Monday, March 2, 2009


In my search for Ash Wednesday schedules on Staten Island, I recently came across a couple of news items that I feel reflect badly on our Island churches' sense of priorities. The first one is this story about how some island churches are celebrating Lent. It tells how the Methodist and Presbyterian churches are sponsoring a program called "Living Lent" which sounds like something that correctly focuses on the individual's spirituality in this season of relflection and repentance. In contrast, the Catholic church mentioned in the article, St. Rita's (no link- dead website), is sponsoring a "cultural series" every Friday night during Lent. The first lecture deals with the building of the cathedral in Milan. Future weeks will focus on "St. Paul, St. Terese de Lisieux and St. Thomas' missionary journey in India." Well, it's nice that they decided to throw in some religious subjects after the architectural lecture, but judging from the term "cultural series", I'm sure that all the attendees will receive will be a nice, interesting history lesson about those people. I remember when Catholic churches used to have Stations of the Cross every Friday night during Lent. I recall them as some of my most spiritually moving experiences.

The other story was from 2008. It reported that Our Lady Star of the Sea was celebrating its last Ash Wednesday in their current church, which was built in the 60s I believe. Because the parish has a lot of families, they planned to demolish the "old" 500 seat church and build a modern barn-church with a capacity to hold 1000 people. The cost will be 8 million dollars.

Now, I know that pastor there had a mania for new construction when he led a small parish on the North Shore, where Mass was held in the school gym and he was always agitating to build a "real" church. But I really didn't question his reasoning in this article until I read the user comments below it. Someone asked the obvious question why the priests simply couldn't say more Masses on Sunday if overcrowding was such an issue. Talk about cutting the Gordian knot! According to their website, 4200 people attend Mass every weekend. There are currently 8 Saturday and Sunday Masses. That comes out to 525 people per Mass. This means that one extra Mass on Sunday would solve the problem. Throw in another for safety. There are 5 priests on staff. Surely it's more cost effective for some of the priests to work an extra 2 hours a week than to spend 8 million dollars on a new church when you already have a perfectly good one. I won't even begin to get into what else the money could have and should have been spent on.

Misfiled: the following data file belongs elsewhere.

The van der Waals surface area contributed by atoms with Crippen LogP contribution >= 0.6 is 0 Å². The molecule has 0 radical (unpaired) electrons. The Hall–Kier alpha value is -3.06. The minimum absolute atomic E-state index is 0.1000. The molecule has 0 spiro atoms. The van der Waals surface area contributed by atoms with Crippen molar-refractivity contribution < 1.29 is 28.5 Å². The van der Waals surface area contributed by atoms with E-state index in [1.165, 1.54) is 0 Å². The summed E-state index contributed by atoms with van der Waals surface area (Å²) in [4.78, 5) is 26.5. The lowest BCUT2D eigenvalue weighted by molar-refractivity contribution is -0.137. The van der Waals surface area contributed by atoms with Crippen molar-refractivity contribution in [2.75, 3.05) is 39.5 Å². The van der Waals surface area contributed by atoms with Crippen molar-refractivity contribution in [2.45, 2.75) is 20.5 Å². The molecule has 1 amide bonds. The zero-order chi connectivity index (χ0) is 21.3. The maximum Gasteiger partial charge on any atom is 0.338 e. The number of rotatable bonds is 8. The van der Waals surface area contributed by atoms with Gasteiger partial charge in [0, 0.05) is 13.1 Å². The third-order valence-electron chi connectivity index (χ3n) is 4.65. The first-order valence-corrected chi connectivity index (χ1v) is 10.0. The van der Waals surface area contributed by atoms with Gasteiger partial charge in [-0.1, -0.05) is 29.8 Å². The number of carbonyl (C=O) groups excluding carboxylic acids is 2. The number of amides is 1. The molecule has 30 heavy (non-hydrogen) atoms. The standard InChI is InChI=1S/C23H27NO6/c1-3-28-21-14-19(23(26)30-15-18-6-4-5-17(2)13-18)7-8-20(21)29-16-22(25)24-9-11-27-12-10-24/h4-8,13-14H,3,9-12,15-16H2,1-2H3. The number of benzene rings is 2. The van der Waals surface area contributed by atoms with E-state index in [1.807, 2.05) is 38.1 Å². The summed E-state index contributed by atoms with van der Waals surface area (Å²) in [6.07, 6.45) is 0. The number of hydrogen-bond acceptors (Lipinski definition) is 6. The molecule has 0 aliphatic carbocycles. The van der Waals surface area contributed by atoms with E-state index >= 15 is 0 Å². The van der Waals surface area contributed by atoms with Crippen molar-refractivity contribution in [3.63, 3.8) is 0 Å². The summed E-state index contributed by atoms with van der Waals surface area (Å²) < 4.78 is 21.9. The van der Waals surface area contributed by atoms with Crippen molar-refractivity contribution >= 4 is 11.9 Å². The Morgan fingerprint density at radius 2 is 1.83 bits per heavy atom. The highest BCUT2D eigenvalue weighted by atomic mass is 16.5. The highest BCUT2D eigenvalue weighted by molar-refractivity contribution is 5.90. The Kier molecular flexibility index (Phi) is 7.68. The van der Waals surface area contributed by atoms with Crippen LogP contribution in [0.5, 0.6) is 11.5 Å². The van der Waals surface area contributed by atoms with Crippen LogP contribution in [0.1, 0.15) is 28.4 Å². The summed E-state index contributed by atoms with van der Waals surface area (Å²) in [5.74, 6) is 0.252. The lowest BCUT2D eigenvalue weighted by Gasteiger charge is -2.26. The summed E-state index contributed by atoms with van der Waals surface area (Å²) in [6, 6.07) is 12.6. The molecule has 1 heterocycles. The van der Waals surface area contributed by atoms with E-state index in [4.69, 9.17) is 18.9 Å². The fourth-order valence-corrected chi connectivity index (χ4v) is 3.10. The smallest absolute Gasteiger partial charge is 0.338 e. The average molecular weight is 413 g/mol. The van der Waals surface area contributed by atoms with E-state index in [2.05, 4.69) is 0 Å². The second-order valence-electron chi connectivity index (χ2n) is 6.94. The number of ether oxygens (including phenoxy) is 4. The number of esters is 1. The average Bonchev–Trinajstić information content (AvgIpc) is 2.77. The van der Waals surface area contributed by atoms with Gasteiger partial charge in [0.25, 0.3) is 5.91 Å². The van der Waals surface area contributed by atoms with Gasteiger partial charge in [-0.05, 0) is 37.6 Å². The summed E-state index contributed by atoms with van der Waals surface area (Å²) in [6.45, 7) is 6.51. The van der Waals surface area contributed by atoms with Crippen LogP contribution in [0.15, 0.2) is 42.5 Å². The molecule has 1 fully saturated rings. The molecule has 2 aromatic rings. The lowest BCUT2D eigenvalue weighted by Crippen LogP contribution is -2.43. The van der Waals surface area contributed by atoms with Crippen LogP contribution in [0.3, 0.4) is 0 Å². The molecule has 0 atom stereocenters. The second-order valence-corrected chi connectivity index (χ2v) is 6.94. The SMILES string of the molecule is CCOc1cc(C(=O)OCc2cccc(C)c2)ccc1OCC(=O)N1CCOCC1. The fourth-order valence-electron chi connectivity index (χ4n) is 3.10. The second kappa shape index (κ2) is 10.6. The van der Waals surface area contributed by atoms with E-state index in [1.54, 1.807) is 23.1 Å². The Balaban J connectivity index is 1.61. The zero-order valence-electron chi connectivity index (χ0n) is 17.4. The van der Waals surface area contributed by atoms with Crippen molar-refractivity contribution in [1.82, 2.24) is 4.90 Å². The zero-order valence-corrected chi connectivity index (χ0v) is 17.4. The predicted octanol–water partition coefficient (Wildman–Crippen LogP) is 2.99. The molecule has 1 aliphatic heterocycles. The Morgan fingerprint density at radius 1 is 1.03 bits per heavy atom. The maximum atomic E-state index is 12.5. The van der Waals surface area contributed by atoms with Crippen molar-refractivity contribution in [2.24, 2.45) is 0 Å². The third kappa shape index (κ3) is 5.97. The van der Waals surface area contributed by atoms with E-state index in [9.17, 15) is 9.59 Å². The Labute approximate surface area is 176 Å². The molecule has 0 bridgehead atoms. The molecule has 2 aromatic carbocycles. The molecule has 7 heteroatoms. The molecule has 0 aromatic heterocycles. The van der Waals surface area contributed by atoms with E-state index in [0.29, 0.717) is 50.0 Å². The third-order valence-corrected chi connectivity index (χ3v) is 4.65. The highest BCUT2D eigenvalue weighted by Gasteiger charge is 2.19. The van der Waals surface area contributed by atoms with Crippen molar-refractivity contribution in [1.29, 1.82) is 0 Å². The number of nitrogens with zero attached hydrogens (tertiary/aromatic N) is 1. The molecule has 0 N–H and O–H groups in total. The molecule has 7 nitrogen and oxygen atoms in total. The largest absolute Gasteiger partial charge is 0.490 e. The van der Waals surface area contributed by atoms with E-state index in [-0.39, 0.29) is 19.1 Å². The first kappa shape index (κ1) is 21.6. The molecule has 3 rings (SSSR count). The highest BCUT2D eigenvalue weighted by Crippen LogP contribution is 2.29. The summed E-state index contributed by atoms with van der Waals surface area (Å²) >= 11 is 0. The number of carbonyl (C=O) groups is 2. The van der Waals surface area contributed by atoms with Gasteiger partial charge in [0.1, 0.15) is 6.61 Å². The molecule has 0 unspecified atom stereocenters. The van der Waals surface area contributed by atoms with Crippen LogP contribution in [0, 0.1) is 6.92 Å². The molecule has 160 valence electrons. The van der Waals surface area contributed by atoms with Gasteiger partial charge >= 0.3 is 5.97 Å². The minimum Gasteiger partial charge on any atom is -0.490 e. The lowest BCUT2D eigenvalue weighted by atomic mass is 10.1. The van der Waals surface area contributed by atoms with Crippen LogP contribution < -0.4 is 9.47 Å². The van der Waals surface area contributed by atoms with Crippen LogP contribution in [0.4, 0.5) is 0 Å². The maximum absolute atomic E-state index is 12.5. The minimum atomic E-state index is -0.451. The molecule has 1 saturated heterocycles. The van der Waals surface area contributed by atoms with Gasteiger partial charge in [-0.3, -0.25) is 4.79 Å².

The extravagance might have been worth it if they were building a new Saint Chappelle or some other architectural masterpiece, but the new design is brutishly modernistic and resembles nothing so much as the waiting area of a bus station. In the minds of these "geniuses", the Port Authority is an appropriate design to emulate when designing a space where 2,000 year old rituals and religious mysteries are celebrated. I've been to more than a few other churches in Staten Island and New Jersey that have the exact same design, and the feeling of coldness and lifelessness in those places was palpable to me. Even a layman like me knows that form should follow function. In my experience however, function follows form as well. Physical surroundings often instill a certain spirit into the people who inhabit them. For example, housing projects that resemble prisons tend to breed criminality. Institutional architecture encourages institutional behavior. And churches that look like theatres, homeless shelters or warehouses often end up used for just those purposes.



Anonymous said...

WOW, who's the curmudgeon that writes this rubbish? So if a church building isn't gothic it ain't a real church building? Grow up, dawg. You sound like those a millennium ago who felt that romanesque style was the only way to go, and these newfangled gothic buildings would collapse (as some did). Merry Christmas, scrooge.

Staten Pilgrim said...

Hmm, so by your "logic", because a certain style of now-revered church architecture was criticized 800 years ago (references please?) and was later accepted, that means that we are not allowed to criticize modern styles of architecture? That doesn't make any sense. It reminds me of those people who say that we shouldn't judge Marilyn Manson or Eminem because at one time Elvis was criticized for being a bad influence, and now he's loved by all. These arguments lack any logical basis and indicate a severe deficiency in reasoning power and discernment. It is a question of beauty and appropriateness, two qualities that so very many people believe are lacking in these ugly warehouses they call churches.